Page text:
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Minerals Mined on Federal Land Spared Taxes, Aided by Senator Reid
FOX News ^ | May 18, 2011 | By William Lajeunesse

Posted on 05/18/2011 6:14:15 AM PDT by Oldeconomybuyer

While Democrats rip into oil and gas companies for failing to pay their "fair share" because of tax breaks Congress gave them, another special interest break they're not talking about is the billions of dollars worth of gold, silver, uranium and other minerals that mining companies take off federal lands for which they pay nothing.

"They don't pay a dime, not a penny for the gold and uranium they remove from public lands," says Steve Ellis of Taxpayers for Common Sense.

In 1993, the House passed a bill imposing an 8 percent royalty, but Sen. Harry Reid, D-Nev., helped kill an agreement in the Senate. In 2007, West Virginia Rep. Nick Rahall helped pass a bill in the House that imposed a 4 percent royalty on gross revenue on existing operations and 8 percent on new operations. Again Reid stepped in, saying the House bill "won't stand over here."

(Excerpt) Read more at foxnews.com ...


TOPICS: Business/Economy; News/Current Events; Politics/Elections; US: Nevada
KEYWORDS: dingyharry

1 posted on 05/18/2011 6:14:22 AM PDT by Oldeconomybuyer
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To: Oldeconomybuyer

Don’t the Canadians own a large share of the mines?


2 posted on 05/18/2011 6:31:15 AM PDT by mountainlion (America land of the free because of the Brave.)
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To: Oldeconomybuyer

This is totally unsustainable. Why should these companies get access to our public natural resources, which are nonrenewable, for nothing other than their concession and operating costs? Politics as usual. Protecting the land trust. BS. Kickbacks is more like it.

Mining companies should be made to pay for these resources; if mining at that particular site then becomes unfeasible due to reasonable resource costs, then so be it. If that is the case, then that particular mineral is no longer a reserve or a resource until such time as it becomes either economically viable or technology makes it possible to mine it at a profit.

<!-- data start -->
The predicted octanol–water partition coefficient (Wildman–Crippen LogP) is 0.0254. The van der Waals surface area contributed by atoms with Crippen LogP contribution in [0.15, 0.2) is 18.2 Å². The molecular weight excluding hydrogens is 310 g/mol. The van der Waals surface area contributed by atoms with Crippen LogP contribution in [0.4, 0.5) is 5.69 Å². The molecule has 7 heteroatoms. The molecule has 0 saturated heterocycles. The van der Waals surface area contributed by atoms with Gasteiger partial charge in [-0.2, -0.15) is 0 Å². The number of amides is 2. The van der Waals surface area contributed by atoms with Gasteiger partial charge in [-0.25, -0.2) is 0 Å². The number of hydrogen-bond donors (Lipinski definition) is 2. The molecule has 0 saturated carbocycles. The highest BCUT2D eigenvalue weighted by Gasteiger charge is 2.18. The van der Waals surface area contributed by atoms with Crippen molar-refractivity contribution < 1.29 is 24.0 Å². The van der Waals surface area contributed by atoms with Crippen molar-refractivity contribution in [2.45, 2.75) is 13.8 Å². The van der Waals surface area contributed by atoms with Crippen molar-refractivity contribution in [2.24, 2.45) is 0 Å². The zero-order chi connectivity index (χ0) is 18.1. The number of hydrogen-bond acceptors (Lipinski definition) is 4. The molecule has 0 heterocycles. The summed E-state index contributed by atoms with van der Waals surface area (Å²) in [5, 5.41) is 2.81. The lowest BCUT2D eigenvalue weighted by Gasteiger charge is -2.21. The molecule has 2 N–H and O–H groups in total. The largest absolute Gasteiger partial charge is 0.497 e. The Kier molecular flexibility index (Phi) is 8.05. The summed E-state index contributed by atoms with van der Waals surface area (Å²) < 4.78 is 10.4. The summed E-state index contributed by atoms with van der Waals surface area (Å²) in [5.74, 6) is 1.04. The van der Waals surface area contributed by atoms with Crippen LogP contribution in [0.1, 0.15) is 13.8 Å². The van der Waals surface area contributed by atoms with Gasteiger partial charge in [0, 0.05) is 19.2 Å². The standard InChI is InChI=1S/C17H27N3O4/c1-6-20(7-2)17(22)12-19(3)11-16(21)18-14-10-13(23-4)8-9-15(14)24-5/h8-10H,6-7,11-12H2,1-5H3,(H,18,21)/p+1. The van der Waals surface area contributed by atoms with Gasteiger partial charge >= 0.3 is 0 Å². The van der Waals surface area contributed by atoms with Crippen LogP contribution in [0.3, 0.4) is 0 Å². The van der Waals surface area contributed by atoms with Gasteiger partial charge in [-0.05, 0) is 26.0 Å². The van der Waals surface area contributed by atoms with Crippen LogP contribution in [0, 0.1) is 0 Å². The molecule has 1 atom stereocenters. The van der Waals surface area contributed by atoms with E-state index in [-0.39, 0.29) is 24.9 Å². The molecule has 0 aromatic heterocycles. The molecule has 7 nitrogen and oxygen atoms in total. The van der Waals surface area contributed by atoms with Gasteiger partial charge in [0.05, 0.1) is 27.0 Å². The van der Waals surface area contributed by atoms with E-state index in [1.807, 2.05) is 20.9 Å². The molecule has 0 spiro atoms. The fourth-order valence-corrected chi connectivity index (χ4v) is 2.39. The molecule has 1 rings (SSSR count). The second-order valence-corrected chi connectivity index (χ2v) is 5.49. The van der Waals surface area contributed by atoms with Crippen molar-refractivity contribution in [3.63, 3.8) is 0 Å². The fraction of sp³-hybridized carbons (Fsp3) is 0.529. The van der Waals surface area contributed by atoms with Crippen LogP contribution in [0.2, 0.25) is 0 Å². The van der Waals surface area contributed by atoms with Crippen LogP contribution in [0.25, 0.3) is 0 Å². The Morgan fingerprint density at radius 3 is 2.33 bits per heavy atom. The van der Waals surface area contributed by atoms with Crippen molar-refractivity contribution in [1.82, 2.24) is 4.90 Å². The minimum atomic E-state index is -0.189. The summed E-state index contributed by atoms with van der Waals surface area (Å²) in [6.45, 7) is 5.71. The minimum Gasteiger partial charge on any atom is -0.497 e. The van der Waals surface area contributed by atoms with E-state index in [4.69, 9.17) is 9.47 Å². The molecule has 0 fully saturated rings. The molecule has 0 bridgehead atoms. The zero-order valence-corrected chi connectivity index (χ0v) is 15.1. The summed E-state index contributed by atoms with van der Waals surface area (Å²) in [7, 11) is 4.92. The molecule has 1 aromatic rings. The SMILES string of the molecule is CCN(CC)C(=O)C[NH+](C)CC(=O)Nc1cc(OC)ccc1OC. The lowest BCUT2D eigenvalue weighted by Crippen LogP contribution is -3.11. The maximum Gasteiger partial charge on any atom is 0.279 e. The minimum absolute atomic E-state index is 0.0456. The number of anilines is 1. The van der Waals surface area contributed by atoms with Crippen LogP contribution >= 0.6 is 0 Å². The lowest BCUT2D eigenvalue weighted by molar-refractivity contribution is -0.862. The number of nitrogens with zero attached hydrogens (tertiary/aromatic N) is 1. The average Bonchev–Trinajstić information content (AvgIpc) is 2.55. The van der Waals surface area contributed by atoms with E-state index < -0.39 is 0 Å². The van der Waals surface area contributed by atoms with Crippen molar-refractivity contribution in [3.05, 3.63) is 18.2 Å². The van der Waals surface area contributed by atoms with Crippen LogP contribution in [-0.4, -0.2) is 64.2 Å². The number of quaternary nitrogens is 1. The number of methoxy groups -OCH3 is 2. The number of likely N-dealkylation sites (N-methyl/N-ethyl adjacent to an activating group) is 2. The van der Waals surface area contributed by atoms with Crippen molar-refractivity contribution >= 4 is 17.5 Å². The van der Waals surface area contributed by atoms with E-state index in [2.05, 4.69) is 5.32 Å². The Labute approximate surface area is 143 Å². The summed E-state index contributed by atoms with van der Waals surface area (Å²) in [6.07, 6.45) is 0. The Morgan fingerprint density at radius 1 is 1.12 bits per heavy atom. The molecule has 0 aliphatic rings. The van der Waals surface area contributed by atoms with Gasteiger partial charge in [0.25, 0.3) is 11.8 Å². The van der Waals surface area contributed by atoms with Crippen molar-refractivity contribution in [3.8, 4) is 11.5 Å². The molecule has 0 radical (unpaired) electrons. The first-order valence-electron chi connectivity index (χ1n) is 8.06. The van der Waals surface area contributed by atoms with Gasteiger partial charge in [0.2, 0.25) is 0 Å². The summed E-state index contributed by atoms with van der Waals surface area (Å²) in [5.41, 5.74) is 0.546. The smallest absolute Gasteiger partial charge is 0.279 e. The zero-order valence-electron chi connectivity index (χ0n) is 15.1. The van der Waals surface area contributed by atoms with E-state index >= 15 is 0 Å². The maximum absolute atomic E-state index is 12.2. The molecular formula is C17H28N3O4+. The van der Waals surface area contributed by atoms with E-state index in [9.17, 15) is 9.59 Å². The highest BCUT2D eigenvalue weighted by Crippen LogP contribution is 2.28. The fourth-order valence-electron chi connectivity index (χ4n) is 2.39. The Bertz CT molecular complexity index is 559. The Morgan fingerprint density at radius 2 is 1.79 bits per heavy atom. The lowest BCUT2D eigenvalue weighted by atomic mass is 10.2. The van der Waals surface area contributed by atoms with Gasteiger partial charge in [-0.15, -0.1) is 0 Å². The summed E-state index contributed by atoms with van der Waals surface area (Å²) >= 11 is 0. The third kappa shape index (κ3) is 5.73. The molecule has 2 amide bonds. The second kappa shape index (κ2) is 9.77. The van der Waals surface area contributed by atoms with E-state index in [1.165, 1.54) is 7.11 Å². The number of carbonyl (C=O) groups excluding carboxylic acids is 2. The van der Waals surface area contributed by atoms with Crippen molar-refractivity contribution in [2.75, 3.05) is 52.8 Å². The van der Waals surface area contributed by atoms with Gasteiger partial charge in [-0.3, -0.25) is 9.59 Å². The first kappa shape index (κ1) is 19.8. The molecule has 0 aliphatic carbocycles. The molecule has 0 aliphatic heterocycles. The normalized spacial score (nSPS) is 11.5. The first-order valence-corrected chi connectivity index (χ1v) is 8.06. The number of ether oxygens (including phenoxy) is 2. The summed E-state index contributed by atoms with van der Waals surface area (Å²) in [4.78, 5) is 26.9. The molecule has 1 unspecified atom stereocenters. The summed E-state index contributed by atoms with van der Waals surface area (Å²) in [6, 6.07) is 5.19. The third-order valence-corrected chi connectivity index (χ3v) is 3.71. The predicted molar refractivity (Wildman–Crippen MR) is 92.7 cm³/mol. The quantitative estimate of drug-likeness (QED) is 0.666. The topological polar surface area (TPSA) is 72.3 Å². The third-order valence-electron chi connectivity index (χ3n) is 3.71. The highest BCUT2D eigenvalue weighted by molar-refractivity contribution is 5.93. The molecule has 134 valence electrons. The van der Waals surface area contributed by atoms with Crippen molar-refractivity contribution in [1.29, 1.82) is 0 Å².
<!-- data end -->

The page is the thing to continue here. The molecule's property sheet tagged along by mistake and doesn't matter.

Subsidizing these operations only deprive us of our limited resources at a price that does not represent the full-cost of its extraction and future scarcity. Those that benefit are a limited group of employees and shareholders; the rest of us loose.

These kinds of agreements and business practices that are created by political favoritism are at the core of corruption in government.


3 posted on 05/18/2011 6:36:33 AM PDT by CBF ('Behind every blade of grass.')
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Comment #4 Removed by Moderator

To: Oldeconomybuyer

—for nearly forty years now, hardrock mining has generally had to reclaim the previous hundred so or years of mining and otherwise abide by the most restrictive environmental standards in the world, as well as jump through years of legal hoops put in place for the sole purpose of making it impossible to mine anything at a profit.
—miners generally pay the same property taxes (and any other business taxes) as anyone else—

—the present yap about mining taxes mostly reflects the fact that gold and copper can still be mined at a profit and the politicians would like to confiscate it—


5 posted on 05/18/2011 4:07:07 PM PDT by rellimpank (--don't believe anything the media or government says about firearms or explosives--)
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To: rellimpank

My husband is a hardrock miner up north of you and your absolutely right. Hardrock mining will be the next “big business” bad guy for the headline of the week.


6 posted on 05/18/2011 4:51:41 PM PDT by ladyvet ( I would rather have Incitatus then the asses that are in congress today.)
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